Sauvignon Blanc (Sancerre and Pouilly Fume): The hallmark of Sauvignon Blanc (sometimes simply called Sauvignon, especially in Italy) is a pleasantly piercing citric character that makes it perfect for spicy or highly flavored dishes. While a touch of coriander or hot chili in a dish obliterates Chardonnay, Sauvignon Blanc, especially from New Zealand or South Africa, can take the heat. These are ideal wines for Asian influenced cuisine or dishes with lots of different flavors.
Riesling: Riesling from Alsace in eastern France (where they do put the grape name on the label) or Australia is like my father’s rosé: it goes with anything (only in this case, it is true). Many consumers overlook Riesling because of a fear it will be sweet. Most from California and Germany are indeed sweet, but not so for ones from Alsace or Australia. An extremely versatile wine, dry Riesling has a mineral quality and bracing acidity which makes it excellent throughout a meal. The classic match for pork, it is also excellent with all types of fowl, from chicken to goose.
Cabernet Sauvignon (Bordeaux): Intense black fruit flavors typically with an attractive hard edge makes Cabernet Sauvignon a good foil for the fat infused, succulent flavors of beef or lamb.
Merlot (Bordeaux): Softer edges make Merlot more approachable than Cabernet Sauvignon, but for practical purposes, it can be used interchangeably at the dinner table. Most Bordeaux is blend of the two grapes and is usually less intense than the Australian or Californian versions of either.
Pinot Noir (red Burgundy): Pinot Noir can be a heavenly wine. Deceptively light, it explodes with bright cherry and strawberry-like flavors, without the astringency typical of most red grapes. It is versatile, equally at home with beef (as in boeuf bourguignon), duck, roast chicken, or even grilled salmon. Just check the credit limit on your card before you order. They are never inexpensive.
Syrah or Shiraz (Rhone wines such as Côtes du Rhône, Châteauneuf-du-Pape, or Hermitage): Most Californians call these Syrah while the Aussies call them Shiraz. In either case, they are spicy, full-flavored wines that insist on robust foods, such as stews, casseroles, and other winter fare. Like Cabernet Sauvignon or Merlot, they also are a good choice for beef or lamb.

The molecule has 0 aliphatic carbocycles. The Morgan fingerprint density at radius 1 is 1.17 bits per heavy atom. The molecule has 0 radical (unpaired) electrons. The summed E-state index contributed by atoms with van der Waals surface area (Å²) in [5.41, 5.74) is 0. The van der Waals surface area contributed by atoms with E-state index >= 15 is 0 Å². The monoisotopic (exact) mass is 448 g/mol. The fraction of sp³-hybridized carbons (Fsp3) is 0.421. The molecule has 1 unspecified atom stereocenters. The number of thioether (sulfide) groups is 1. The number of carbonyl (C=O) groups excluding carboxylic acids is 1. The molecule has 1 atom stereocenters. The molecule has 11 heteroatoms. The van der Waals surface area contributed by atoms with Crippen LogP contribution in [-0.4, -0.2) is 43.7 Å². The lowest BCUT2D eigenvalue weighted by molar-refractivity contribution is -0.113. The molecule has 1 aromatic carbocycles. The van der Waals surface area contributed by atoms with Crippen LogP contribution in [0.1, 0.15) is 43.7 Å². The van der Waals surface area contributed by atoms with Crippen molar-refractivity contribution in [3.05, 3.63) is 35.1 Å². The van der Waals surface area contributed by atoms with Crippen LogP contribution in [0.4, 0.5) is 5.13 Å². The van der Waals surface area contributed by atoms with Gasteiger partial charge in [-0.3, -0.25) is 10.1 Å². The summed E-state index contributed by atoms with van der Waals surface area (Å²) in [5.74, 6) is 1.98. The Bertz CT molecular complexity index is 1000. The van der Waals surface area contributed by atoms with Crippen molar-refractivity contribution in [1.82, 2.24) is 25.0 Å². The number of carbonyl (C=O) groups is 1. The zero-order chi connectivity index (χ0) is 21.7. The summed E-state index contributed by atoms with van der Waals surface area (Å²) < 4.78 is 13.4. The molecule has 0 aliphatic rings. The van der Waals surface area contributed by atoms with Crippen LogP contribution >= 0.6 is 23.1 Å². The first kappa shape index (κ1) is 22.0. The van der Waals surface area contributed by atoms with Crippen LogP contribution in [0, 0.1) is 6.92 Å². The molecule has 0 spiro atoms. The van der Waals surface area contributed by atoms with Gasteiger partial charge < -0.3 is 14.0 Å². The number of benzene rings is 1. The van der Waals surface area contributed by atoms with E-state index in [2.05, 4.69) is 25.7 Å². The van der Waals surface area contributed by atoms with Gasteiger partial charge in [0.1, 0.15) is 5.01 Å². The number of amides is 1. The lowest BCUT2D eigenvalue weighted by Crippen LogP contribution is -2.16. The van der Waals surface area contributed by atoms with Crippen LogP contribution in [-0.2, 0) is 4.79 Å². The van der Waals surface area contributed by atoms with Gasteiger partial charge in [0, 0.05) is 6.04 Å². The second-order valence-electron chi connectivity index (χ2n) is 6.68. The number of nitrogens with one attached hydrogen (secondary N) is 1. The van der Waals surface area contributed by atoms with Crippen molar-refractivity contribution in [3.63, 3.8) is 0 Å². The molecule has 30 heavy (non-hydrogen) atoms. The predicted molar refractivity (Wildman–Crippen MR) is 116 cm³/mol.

Since Italian restaurants play such a large role in dining out for Americans, they deserve a category of their own. Despite the potentially confusing labeling (the Italians use both place and grape names for their wines), opt for Italian wines whenever dining in Italian restaurants. Their hallmark, naturally high acidity, cuts the oil and garlic flavors indigenous to the cuisine. For whites, in addition to the ubiquitous Pinot Grigio, try Vermentino or Sauvignon (all grape names). They are clean, light-bodied refreshing whites that are lovely with seafood. The choice of reds to accompany pasta, meat, and even fish in a tomato-based sauce, is virtually limitless. It is hard to go wrong with Chianti (a place) and its bright cherry-like flavors devoid of sticky tannins, a silky Valpolicella (a place), or a spicier Barbera (a grape).
Take advantage of a producer’s consistency and style. If you have enjoyed a Mondavi Chardonnay in the past, but the meal calls for a red wine, you will probably be pleased with one of the winery’s Cabernets or Merlots. Similarly, if you remember fondly a humble Beaujolais by Louis Jadot, you will not be disappointed if you splurge on one of this producer’s upper end white Burgundies.
The least expensive wine of the list usually offers the worst value because it is usually marked up the most. You can find a much more interesting choice for just a few dollars more.
When ordering a bottle of wine to serve as an aperitif or pre dinner drink, inform the waiter of your intentions so he can bring it immediately. Often, there is an inexplicable delay in staff bringing wine to the table.
Wine sold by the glass potentially allows customers to enjoy wine with a meal when only one person is drinking or when you wish to sample a variety of wines with different courses. Be sure the restaurant opened the bottle that evening or has a system to store opened bottles under inert gas to keep the wines fresh. It is especially risky to order wine by the glass at lunch, since the bottles used were often opened the night before.
A glass of port is a pleasant way to finish a meal, especially during the winter. Vintage port, the most prestigious category, is sturdier than ordinary table wine, but nevertheless loses its freshness after being opened for more than a day. Before ordering it, inquire when the bottle was opened. A safer choice is a glass of well-aged, 20 or 40 year old tawny port, which has been exposed to air over its entire life. It will not have deteriorated significantly sitting in a bottle opened even months earlier.
January 17, 2006.